There is a pattern of stupid, misleading videos promoting dietary supplements. This video discloses a secret African ritual for penis enlargement; the "ritual" consists of taking a pill with 14 natural ingredients. The claims are too silly to take seriously.
Vitamin C and zinc have been heralded as treatments for colds for decades, but how well do they work against COVID-19? A new clinical trial provides the answer.
I've been seeing a pattern of deceptive videos that promise to reveal a secret but make you watch the entire video to learn what it is. They feature alarmist stories, emotional language, and testimonials, but no actual science. They make claims that can't be believed.
The Kambo fad: people are applying frog poison to burns created on their skin, making them vomit repeatedly and feel terrible. They think this torture has health benefits. There's no evidence that it does anything but poison them. Could anything be more ridiculous?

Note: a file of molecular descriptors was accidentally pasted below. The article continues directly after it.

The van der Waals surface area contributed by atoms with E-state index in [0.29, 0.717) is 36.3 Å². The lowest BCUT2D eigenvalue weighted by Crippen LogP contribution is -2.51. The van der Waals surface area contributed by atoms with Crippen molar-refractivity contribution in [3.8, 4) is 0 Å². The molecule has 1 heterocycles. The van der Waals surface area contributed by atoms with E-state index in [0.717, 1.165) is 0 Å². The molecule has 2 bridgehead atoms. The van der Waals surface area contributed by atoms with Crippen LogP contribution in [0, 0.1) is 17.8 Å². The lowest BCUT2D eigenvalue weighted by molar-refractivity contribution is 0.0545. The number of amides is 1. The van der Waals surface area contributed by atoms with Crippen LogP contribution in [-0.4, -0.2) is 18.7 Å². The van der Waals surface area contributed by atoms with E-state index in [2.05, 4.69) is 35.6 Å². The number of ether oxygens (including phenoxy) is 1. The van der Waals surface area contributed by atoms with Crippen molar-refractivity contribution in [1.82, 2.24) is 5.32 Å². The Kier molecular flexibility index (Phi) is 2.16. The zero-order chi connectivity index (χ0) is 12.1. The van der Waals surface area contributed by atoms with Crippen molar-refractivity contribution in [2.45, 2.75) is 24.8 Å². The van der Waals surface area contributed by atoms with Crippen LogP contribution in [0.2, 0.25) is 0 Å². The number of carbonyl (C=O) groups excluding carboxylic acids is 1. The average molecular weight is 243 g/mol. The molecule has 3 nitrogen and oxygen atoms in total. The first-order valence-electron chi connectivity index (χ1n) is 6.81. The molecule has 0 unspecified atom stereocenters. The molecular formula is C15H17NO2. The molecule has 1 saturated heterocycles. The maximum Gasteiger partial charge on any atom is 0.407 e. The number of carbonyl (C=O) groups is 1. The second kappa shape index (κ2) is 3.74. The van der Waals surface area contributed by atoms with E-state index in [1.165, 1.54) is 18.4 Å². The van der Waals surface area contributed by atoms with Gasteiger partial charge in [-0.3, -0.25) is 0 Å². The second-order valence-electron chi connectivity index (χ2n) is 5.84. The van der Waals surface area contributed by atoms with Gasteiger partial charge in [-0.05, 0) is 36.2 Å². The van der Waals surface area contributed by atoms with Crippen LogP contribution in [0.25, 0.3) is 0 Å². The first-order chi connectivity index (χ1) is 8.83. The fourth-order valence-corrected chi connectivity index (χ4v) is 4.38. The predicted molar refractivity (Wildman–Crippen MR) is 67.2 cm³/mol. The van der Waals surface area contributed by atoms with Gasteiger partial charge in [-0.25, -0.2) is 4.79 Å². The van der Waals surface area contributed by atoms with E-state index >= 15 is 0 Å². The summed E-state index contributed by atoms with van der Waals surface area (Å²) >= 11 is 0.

The FDA and FTC have issued hundreds of warnings to companies selling products and services claiming, without adequate evidence, that they can prevent or treat COVID-19, but the possibility of government action doesn't seem to be a deterrence.
Paul Offit's new book covers the evidence for many surgeries, medications, and screening tests that have been proven ineffective and harmful yet are still being used by doctors who refuse to follow the science.